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Thinking in Systems (A Primer)

Started by droqen, February 11, 2023, 04:23:59 PM

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Regarding Donella H. Meadows'
"Thinking in Systems"


I neglected to keep good notes for this book, so I'll have to go back and find the things that leapt out at me. There have been several. Compared to my recent reading I am finding this book dry and obvious.. but great

EDIT: So many connections! I created a whole forum in order to better take the type of notes that were arising from its reading.

~ Discernible macrobehaviours of a system. (Avoiding teleological thinking.) ". . . a system must consist of three kinds of things: elements, interconnections, and a function or purpose"
~ Self sufficient subsystems, and evolution. "Why the Universe Is Organized into Hierarchies--a Fable"


Quote from: page 116
When various actors try to pull a system stock toward various goals, the result can be policy resistance. Any new policy, especially if it's effective, . . . produces additional resistance, with results no one likes, but that everyone expends considerable effort in maintaining.
Let go. Bring in all the actors and use the energy formerly expended on resistance to seek out mutually satisfactory ways for all goals to be realized--or redefinitions of larger and more important goals that everyone can pull toward together.


The compatibility:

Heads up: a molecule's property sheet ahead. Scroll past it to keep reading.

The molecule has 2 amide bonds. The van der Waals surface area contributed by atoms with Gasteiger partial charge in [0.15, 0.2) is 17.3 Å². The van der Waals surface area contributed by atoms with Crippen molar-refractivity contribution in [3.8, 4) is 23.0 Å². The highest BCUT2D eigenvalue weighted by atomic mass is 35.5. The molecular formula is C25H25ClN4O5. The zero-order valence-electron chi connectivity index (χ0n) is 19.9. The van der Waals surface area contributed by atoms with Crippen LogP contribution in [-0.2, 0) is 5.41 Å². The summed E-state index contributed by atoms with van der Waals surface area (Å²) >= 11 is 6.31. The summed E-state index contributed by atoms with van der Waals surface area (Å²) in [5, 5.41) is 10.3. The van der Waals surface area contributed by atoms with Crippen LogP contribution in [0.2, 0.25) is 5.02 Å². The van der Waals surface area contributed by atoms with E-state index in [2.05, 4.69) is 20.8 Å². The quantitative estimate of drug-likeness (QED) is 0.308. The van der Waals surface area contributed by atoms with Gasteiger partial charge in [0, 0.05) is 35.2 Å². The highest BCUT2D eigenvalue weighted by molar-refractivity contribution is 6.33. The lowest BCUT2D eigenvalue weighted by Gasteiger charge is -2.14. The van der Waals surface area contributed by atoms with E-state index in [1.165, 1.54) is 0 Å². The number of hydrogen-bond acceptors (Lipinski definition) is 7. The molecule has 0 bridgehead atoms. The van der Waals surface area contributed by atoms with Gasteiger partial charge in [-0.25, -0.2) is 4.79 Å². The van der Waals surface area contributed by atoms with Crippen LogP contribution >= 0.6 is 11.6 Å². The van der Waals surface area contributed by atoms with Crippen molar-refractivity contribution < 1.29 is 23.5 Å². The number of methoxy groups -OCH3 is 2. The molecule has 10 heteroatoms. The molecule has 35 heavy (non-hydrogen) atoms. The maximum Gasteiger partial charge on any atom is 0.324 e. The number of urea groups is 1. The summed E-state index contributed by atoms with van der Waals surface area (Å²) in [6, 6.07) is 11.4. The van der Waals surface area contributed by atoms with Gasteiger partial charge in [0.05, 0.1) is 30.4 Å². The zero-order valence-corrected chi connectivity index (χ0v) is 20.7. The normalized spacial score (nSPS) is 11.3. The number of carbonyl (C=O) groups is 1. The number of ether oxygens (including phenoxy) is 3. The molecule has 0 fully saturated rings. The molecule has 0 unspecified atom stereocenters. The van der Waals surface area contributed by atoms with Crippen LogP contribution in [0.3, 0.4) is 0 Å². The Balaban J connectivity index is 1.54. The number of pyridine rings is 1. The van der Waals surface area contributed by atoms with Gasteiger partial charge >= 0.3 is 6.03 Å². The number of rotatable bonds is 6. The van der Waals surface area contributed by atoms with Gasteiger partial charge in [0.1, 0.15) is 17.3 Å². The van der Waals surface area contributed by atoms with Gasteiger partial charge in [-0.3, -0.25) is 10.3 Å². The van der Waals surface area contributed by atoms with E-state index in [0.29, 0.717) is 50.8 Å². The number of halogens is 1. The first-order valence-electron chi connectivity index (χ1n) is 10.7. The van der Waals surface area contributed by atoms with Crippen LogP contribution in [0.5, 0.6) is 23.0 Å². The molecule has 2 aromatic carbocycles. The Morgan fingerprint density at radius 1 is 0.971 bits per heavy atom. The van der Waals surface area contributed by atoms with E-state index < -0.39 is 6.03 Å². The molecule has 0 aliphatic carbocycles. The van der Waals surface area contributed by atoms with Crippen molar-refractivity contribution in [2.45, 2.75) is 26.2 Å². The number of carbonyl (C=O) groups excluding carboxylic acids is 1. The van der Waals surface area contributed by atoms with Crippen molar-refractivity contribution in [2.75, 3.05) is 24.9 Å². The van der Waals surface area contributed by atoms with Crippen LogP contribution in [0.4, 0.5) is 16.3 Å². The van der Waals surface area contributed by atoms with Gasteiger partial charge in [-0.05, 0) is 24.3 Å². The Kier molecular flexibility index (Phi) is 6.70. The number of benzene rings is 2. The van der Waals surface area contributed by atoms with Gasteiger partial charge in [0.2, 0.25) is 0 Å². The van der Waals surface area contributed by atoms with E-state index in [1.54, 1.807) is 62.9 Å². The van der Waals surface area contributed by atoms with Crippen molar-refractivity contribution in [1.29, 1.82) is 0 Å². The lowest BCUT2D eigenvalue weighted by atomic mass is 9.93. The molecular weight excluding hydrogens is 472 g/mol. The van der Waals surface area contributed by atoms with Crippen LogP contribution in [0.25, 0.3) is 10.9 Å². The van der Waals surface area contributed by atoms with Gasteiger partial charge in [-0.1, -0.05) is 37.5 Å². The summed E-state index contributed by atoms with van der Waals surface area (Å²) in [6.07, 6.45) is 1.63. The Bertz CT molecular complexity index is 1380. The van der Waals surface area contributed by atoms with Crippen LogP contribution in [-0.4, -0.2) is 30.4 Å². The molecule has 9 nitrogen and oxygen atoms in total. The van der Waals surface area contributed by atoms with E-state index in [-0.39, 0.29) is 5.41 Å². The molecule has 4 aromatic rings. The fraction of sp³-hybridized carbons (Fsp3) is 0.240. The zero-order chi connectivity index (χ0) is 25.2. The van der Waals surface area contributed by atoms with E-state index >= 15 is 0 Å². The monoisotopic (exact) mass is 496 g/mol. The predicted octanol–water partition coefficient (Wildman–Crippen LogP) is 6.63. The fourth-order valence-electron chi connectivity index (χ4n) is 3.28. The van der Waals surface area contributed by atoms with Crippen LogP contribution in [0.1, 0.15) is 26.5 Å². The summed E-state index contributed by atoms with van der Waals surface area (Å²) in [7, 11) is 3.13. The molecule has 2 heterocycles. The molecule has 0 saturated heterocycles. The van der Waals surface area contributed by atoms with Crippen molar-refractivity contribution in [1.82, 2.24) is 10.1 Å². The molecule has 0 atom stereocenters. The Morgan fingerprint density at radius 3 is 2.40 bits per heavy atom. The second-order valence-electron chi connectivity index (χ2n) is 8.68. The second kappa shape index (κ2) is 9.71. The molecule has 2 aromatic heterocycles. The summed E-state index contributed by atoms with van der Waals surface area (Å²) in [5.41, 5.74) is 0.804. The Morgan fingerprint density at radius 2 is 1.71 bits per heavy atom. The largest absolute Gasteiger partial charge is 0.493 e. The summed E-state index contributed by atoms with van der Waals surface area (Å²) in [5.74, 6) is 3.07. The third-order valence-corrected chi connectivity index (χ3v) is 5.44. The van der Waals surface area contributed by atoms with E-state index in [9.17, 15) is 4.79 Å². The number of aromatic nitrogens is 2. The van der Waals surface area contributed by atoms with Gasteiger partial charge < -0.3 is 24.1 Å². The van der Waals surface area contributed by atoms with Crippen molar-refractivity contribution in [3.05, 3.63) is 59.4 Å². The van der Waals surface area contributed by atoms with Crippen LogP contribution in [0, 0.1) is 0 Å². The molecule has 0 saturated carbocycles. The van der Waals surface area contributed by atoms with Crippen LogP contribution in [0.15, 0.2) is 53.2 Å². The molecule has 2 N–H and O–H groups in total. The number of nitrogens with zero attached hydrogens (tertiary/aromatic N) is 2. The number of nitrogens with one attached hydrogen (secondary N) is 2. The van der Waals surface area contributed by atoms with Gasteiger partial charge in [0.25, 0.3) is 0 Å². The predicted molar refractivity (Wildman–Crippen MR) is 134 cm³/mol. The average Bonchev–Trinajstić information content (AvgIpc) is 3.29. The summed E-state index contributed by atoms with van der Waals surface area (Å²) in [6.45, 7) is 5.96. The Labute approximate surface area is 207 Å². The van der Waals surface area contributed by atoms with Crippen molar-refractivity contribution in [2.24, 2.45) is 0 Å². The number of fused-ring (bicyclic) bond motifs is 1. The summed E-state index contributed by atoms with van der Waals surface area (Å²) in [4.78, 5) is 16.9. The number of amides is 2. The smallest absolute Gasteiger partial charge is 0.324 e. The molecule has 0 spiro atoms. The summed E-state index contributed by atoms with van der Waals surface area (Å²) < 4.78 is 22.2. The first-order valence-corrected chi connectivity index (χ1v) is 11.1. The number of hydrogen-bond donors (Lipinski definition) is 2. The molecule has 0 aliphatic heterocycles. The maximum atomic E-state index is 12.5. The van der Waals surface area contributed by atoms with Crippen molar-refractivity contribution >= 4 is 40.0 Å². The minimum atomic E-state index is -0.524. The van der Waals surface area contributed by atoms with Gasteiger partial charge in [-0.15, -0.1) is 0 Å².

"Do without doing." In Ursula K. Le Guin's translation of Tao Te Ching, this phrase or something like it repeats itself a few times. Actually many times. "Act without acting." There is something about "Shape without sawing" or "Shape without cutting"? Something like that.

In The Nature of Order, or actually more in The Timeless Way of Building, there is talk about resolving forces. The idea behind patterns is that a conflict is at play.

Thinking in Systems presents a language for more precisely describing the nature of certain conflicts. I think the language is very intuitive to me, it's no big surprise, it's like filling in the cracks with a slightly more precise shape of what was already there all along, given to me by Nicky Case's "LOOPY" and perhaps some of Dan Cook's design diagrams [todo: find/add link].

The One-Straw Revolution describes systems too -- the boundlessness of systems, the damage of assuming one is understood...


Quote from: page 12[One example of a non-system is] a conglomeration without any particular interconnections or function. Sand scattered on a road by happenstance is not, itself, a system. . . .

Quote from: page 12When a living creature dies, it loses its "system-ness." The multiple interactions that held it together no longer function, and it dissipates, although its material remains part of a larger food-web system.

So early in this book! Defining what a system is in a way that I was not a hundred percent on board with.

Meadows says that a system has a "function" or "purpose", which rubs up against my discomfort with the way these sorts of terms lead into a teleological viewpoint, as if a system exists to do something, rather than... merely doing it... I would prefer less intention- or design-coded words like "result" or "outcome" or something of that nature.

(It reminds me of Apocalypse World's impulse, i.e. "spawning pool (impulse: to generate badness)" So it is clearly a useful, intuitive, human way of looking at things.)